Clearly, the main problem with Robinson Crusoe on Mars is that the makers of this film tried too hard to maintain the look, rather than the spirit, of Defoe’ character. As a result, the situations and circumstances look perfunctory and far-fetched, even within the context of science fiction cinema. On the other hand, this film reminds us of a better-realized extraterrestrial Robinsonade made in subsequent years: Enemy Mine (Wolfgang Petersen, 1985). Indeed, while this unusually progressive tale of survival and tolerance does not follow closely the plot of Defoe’s book, it manages to create the same sense of desolation, endurance, perseverance, and hope.
Being such a literal translation of Defoe’s book, Robinson Crusoe on Mars obviously inherits many of the cultural, political, and moral subtexts of the original. The colonial discourse of the original, for instance, can be seen in Kit’s attempt to replicate American society on Mars. A form of cultural imperialism is taken to extreme lengths in the form of Friday. Indeed, Kit represents the most cherished values of civilization, Friday stands for utter primitivism, and both of them very quickly develop a master-servant relationship. From early on, Kit is sure to establish the rules of his regime, him being the undisputed boss of the Red Planet. And even though Friday can speak his alien language, Kit forces him to learn English.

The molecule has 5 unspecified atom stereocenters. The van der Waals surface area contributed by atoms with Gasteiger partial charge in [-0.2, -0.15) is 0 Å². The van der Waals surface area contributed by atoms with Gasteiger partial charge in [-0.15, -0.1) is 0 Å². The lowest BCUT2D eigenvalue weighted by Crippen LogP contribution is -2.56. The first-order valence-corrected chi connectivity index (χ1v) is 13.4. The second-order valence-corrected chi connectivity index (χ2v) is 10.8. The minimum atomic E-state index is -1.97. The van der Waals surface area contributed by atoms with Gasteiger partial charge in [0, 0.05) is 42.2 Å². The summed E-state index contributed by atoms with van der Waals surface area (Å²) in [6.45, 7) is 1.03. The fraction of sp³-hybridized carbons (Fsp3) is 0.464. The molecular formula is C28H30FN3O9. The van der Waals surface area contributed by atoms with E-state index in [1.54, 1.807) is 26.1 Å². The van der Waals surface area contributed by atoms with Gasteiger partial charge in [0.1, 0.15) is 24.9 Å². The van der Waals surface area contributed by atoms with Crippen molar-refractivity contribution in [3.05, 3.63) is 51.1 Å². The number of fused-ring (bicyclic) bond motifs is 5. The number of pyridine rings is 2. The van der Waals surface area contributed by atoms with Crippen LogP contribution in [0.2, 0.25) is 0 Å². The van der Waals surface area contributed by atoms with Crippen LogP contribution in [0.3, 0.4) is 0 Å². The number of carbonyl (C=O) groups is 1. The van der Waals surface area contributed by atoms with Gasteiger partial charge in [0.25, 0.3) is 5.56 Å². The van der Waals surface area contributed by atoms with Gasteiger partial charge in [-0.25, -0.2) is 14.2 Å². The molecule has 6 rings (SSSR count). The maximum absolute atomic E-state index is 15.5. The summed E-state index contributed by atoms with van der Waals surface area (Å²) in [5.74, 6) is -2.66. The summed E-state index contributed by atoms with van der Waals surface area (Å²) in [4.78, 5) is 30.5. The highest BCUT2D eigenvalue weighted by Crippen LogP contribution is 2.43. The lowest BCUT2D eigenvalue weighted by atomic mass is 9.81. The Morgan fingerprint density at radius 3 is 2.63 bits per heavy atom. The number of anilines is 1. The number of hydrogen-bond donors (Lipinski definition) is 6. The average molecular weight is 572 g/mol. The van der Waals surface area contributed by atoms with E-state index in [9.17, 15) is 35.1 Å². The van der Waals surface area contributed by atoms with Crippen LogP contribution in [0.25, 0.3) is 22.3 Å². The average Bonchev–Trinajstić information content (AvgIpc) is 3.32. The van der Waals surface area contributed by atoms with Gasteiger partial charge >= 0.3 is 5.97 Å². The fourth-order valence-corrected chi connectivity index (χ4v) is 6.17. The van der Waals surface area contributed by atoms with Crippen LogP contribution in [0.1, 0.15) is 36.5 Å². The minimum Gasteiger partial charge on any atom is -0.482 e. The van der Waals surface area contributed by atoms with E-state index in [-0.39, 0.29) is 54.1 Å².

Not surprisingly, Robinson Crusoe on Mars errs on the side of avoiding cultural relativism, that is, the principle where the religious beliefs and social behavior of a group of people have to be interpreted according to their own specific set of cultural values. Kit believes in a universal standard of morality and civilized behavior. Pretty much as Captain Kirk (William Shatner) did in the legendary Star Trek TV series, Kit upholds the moral values of 1960s America as unquestionable truths that have to be predicated across the galaxy.
More specifically, even though Kit does not know anything about the alien civilization that arrives on Mars, he condemns what appears to be a reliance on slavery. However, for all we know, Friday and his peers could have been malicious prisoners from a space penal colony. Interestingly enough, the evolution of the many literary and cinematic Robinsonades over the years actually shows how moral and cultural values are not absolute. Indeed, think about how Defoe’s Crusoe denounced the practice of cannibalistic rituals performed by the island natives, but condoned slavery as a common fact of civilized life.